For years now people have tried their very hardest to compare LeBron James to Michael Jordan. They want a new MJ, they need a new MJ and they want to see a new MJ in every next big superstar that comes through.
Well folks. LeBron is not Jordan, but there is one area where they are quite similar: they both left their teams dealing with a monstrous rebuilding project after their departure.
After Jordan retired in 1999, the Bulls, as would be expected, became one of the worst teams in the NBA.
The biggest reason for that, however, is the fact that Jordan retired, Dennis Rodman was not re-signed, Steve Kerr was traded to the Spurs, Scottie Pippen was traded to the Rockets and Luc Longley was traded to the Suns.
Along with losing most of their starting lineup and five of their best players, Phil Jackson also left, leaving the Chicago Bulls without a coach and without five players who started a combined 250 the previous season. The 1998-99 Bulls were in dire straits.
The six people that started the majority of their games for them in 1998 were Jordan, Pippen, Rodman, Longley, Toni Kukoc and Ron Harper. In 1999 those six people were Kukoc, Harper (only played 35 games), Brent Barry, Dickey Simpkins, Mark Bryant and Randy Brown.
Now, as you would expect, this team didn't fare too well in the lockout shortened season, only winning 13 games out of 50 under new head coach Tim Floyd.
You would think that trading Kerr, Pippen and Longley away would have seriously helped this team get a jump on rebuilding, but it didn't give them much for the future.
The Kerr trade landed them Chuck Person (who was waived) and a 2000 first round draft pick (Dalibor Bagaric).
For Pippen they got Roy Rogers (also waived) and a 2000 second round draft pick (Jake Voskuhl).
They got the most for Longley, nabbing Mark Bryant who started 79 games over two seasons for Chicago, Martin Muursepp (also waived) and Bubba Wells (ditto) along with a 1999 first round pick (Ron Artest)
So for three players who would still go on to produce quality minutes they ended up with one guy who played more than two seasons with the team. Hardly a steal.
The biggest problem with the Bulls rebuilding efforts was that they were just plain unlucky.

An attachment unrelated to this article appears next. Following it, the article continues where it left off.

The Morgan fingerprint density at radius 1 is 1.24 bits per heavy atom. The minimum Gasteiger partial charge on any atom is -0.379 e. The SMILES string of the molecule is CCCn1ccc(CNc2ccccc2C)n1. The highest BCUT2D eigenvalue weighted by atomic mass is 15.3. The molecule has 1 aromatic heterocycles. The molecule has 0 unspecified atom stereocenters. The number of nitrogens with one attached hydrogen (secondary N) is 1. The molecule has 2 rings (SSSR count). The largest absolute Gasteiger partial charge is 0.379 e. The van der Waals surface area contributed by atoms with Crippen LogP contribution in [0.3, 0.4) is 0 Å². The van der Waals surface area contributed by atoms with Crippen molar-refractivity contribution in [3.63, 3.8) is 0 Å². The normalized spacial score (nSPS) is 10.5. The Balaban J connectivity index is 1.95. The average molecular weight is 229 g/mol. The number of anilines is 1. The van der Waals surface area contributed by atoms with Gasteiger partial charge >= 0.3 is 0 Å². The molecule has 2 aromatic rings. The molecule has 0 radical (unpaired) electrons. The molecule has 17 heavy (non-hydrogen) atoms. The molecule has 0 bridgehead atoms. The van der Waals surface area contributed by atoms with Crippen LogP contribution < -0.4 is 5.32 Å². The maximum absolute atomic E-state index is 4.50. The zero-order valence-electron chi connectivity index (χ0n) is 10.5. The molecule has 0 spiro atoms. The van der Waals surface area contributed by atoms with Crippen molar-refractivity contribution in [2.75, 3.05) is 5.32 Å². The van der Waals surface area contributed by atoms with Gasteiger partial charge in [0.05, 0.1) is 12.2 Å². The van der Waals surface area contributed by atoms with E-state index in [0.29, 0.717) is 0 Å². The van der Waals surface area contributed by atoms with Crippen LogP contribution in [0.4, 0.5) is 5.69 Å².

They ended up drafting Elton Brand in the same draft as Ron Artest and Brand was highly touted as a future star. He was good, but just never panned out.
In 2001 they put too much stock in signing a big name free agent, which failed, and then traded to get Jamal Crawford from the Cavs on draft day along with drafting Marcus Fizer.
Crawford was good for the Bulls but they ended up trading him for what was essentially Dikembe Mutumbo in 2004.
Brand was shipped off in 2001 for Tyson Chandler and Chicago then drafted Eddy Curry, who may be a big joke now but was pretty good when he was a thinner, younger man.
Along the way good drafts got them on their feet, as they ended up drafting Ben Gordon, Luol Deng, Chris Duhon and signing undrafted Andres Nocioni in 2004, LaMarcus Aldridge (traded for table scraps) in 2006 and Joakim Noah in 2007.
Luck is what happened to put them over the top, as they landed the number one pick in 2008 despite having slightly over a one percent chance of landing Derrick Rose.
I would say right now the Cavs are pretty much in the same boat as the Bulls were back in their lockout-shortened season.
They have a similar winning percentage (21 percent, the '99 Bulls were at 26 percent) and have a fan base that is dying for another winning team (both teams ranked in the top three in home attendance).
Cleveland's roster exploded in quite a similar fashion as the Bulls, as they lost Shaquille O'Neal, Delonte West and Zydrunas Ilgauskas along with LeBron James. They also lost Antawn Jamison and Anderson Varejao to injury, so like the Bulls they were without many key pieces that were there the prior season. The Cavaliers have lost six, and eventually seven (with the Mo Williams trade) of their best players from 2010 at this point.
They are in a similar position as they have two draft picks that will end up being very high picks at the end of their first rebuilding season (Chicago had numbers one and 16, Cleveland will end up with two lottery picks).
Unfortunately for the Cavs, the 1999 draft class in retrospect looks a lot better than the 2011 draft class is shaping up to be.
In all, it took the Bulls nearly a decade to get back close to the level that they were at before Jordan left and it took them 12 years to do it altogether.
The one thing they had that Cleveland will never have was the most important ingredient in their rebuilding process. Luck.
Chicago absolutely lucked out when they landed Derrick Rose in the 2008 draft, and without that happening who knows where they would be today.
With the history that Cleveland sports holds, the odds that Cleveland ends up with a number one pick that is A) from their city and seems to want to play there forever and that they B) had nearly no chance of getting is about the same as the odds of me dunking on Dwight Howard (those odds are pretty slim in case you were curious).
With the luck that Cleveland has, they will have the best odds of nabbing the number one pick this season, only to end up with the 14th pick in the draft, trading that guy for someone they deem to be better only to see him go on to become the most amazing thing in the NBA since Michael Jordan himself.
And then they would go on to do it again in 2012.